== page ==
Video Planning Resources
A lot of work goes into creating a video. In order to do so efficiently, we recommend taking the time to plan your video thoroughly. Not sure where to begin? We can help! Although the process can be intimidating at first, we've put together some resources to help get you started. Read the information below and download the forms, then bring them with you to all pre-production meetings with the eLearning Media Pro team.
The steps needed to create your video depend on the complexity of what you want. Videos like student presentations may not take a lot of editing and have a quicker turn around time, but if you want a promotional video for your department, event coverage, or something completely out of the box, pre-production goes a long way. Pre-production meetings allow us to plan multiple filming dates, determine special editing requirements, and create custom graphics; the bread and butter of your custom video concept. The entire production process can take anywhere from a few weeks to a few months, depending on the complexity of the video. Planning ahead for production can save a lot of time in the long run, meaning your video gets completed faster.
The first step of the process is filling out the Pre-Production Questionnaire. Whether you know exactly what you want or just have a rough idea, these questions are designed to help us determine the starting point and scope of your project. Once a concept is developed, we can move on to writing the script.
- This questionnaire will provide us with a more detailed idea of the layout of the video. If you're not exactly sure how you want the video to look, fill out this form and print it. We will schedule a time to meet with you to go over it.
The next step is writing a script. Use these templates to help you start writing a script, or work directly with the Media Pro team to write one. Once a script is written, we can proceed to production.
- Dialog for videos gets written in the script, along with video and audio cues.
Click here to see detailed guidelines for making a script.
Pre-production and Storyboarding
During the pre-production phase, specific approaches and resources are identified. As a part of the pre-production process, a storyboard can be created to help determine which shots need to be captured.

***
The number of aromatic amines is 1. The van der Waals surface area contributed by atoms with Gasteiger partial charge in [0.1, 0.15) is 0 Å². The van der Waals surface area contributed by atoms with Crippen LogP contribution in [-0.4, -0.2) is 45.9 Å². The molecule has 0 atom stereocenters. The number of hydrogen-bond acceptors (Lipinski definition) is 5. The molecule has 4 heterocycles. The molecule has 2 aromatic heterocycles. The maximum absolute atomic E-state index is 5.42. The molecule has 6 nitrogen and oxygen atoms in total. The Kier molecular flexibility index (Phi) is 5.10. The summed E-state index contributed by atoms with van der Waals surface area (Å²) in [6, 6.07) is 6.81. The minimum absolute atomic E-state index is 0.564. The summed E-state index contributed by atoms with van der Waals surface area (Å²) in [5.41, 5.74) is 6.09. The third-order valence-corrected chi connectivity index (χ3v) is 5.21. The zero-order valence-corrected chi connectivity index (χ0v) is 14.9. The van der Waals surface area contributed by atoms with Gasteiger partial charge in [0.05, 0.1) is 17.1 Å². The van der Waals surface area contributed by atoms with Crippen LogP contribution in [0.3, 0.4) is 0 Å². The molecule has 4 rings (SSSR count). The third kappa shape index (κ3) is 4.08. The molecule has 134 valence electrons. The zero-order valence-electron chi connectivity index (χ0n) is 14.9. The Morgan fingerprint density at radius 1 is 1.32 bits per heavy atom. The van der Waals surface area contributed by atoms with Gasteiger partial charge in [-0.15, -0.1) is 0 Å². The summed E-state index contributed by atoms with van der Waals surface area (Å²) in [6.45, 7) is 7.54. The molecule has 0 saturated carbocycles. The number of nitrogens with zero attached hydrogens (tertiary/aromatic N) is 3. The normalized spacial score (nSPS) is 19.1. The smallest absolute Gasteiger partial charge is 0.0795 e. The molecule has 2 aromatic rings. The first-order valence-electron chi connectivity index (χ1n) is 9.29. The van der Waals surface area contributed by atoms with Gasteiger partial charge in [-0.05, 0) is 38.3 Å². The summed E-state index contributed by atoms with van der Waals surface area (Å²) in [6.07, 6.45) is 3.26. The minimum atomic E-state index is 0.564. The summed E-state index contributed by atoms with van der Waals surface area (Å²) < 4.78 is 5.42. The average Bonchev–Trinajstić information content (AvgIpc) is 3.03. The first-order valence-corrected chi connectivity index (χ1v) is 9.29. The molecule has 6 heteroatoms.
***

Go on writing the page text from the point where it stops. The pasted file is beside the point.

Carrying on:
- Storyboards provide visual representations of each camera shot and how they should match up with the dialog in the final product. Images or drawings fill the large boxes while descriptions or dialog supports them in the lines below. The large boxes typically contain hand-drawn sketches of the scene.
This step can can vary in length from a few minutes to a few months depending on the project. For videos containing multiple speakers and/or b-roll (supplemental footage that helps tell the story) multiple shoots may be necessary.
Graphics and Music
Certain projects may necessitate the need to purchase or create graphics. These may be static two-dimensional graphics or three-dimensional graphics with movement. These graphics can be created in-house or purchased from a stock media library. Purchased graphics must be paid for by the department that requested the video. If graphics are created in-house, there will not be an additional fee, but it may lengthen the production timeline. These are important factors to keep in mind when working with the Media Production team.
Music is a fundamental element in many videos. It provides emotional identity and impact. Media Production has a large collection of music tracks that can be used free of charge, but in some cases music may need to be purchased. Purchased music must be paid for by the department that requested the video.
The elements have been gathered, and now it's time to assemble them. Editing is about more than just assembling video clips and audio on a timeline. A good editor instinctively knows how to arrange the elements to convey the strongest message or tell the most compelling story.
The first step in this process involves capturing the footage and converting it to digital format. This process happens in real-time and can be time consuming. Once the footage is converted into a workable format, the editor goes through the footage and identifies clips that may work in the piece. At this point, a rough cut is assembled.